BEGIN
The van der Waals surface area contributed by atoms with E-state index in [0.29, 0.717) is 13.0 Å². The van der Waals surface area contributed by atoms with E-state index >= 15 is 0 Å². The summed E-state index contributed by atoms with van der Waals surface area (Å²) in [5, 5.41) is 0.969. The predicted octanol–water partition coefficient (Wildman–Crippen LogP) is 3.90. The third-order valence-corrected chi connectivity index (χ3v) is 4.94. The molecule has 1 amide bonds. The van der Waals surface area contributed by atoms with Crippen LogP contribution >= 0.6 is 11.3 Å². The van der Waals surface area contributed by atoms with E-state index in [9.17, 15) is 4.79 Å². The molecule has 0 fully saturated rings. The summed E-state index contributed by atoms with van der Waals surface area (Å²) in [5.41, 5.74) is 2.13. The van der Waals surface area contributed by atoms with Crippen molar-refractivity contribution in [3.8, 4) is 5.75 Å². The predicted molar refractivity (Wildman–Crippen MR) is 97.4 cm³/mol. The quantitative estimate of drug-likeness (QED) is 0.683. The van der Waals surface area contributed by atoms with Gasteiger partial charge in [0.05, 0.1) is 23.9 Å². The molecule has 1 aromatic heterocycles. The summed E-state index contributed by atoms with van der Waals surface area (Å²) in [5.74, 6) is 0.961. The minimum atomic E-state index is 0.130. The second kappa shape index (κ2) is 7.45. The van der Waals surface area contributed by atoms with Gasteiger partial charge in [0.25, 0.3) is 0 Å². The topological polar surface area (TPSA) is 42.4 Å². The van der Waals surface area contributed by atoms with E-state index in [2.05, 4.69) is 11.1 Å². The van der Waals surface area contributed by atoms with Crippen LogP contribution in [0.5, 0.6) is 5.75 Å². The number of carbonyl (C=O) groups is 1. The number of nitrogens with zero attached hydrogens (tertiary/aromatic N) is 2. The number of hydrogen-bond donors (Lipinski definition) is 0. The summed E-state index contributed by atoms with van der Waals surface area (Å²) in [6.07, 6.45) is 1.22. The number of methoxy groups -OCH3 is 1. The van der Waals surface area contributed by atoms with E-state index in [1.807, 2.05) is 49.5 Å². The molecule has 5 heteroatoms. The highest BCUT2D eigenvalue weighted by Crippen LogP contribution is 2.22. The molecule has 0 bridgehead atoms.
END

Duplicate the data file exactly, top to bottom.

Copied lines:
The van der Waals surface area contributed by atoms with E-state index in [0.29, 0.717) is 13.0 Å². The van der Waals surface area contributed by atoms with E-state index >= 15 is 0 Å². The summed E-state index contributed by atoms with van der Waals surface area (Å²) in [5, 5.41) is 0.969. The predicted octanol–water partition coefficient (Wildman–Crippen LogP) is 3.90. The third-order valence-corrected chi connectivity index (χ3v) is 4.94. The molecule has 1 amide bonds. The van der Waals surface area contributed by atoms with Crippen LogP contribution >= 0.6 is 11.3 Å². The van der Waals surface area contributed by atoms with E-state index in [9.17, 15) is 4.79 Å². The molecule has 0 fully saturated rings. The summed E-state index contributed by atoms with van der Waals surface area (Å²) in [5.41, 5.74) is 2.13. The van der Waals surface area contributed by atoms with Crippen molar-refractivity contribution in [3.8, 4) is 5.75 Å². The predicted molar refractivity (Wildman–Crippen MR) is 97.4 cm³/mol. The quantitative estimate of drug-likeness (QED) is 0.683. The van der Waals surface area contributed by atoms with Gasteiger partial charge in [0.05, 0.1) is 23.9 Å². The molecule has 1 aromatic heterocycles. The summed E-state index contributed by atoms with van der Waals surface area (Å²) in [5.74, 6) is 0.961. The minimum atomic E-state index is 0.130. The second kappa shape index (κ2) is 7.45. The van der Waals surface area contributed by atoms with Gasteiger partial charge in [0.25, 0.3) is 0 Å². The topological polar surface area (TPSA) is 42.4 Å². The van der Waals surface area contributed by atoms with E-state index in [2.05, 4.69) is 11.1 Å². The van der Waals surface area contributed by atoms with Crippen LogP contribution in [0.5, 0.6) is 5.75 Å². The number of carbonyl (C=O) groups is 1. The number of nitrogens with zero attached hydrogens (tertiary/aromatic N) is 2. The number of hydrogen-bond donors (Lipinski definition) is 0. The summed E-state index contributed by atoms with van der Waals surface area (Å²) in [6.07, 6.45) is 1.22. The number of methoxy groups -OCH3 is 1. The van der Waals surface area contributed by atoms with E-state index in [1.807, 2.05) is 49.5 Å². The molecule has 5 heteroatoms. The highest BCUT2D eigenvalue weighted by Crippen LogP contribution is 2.22. The molecule has 0 bridgehead atoms.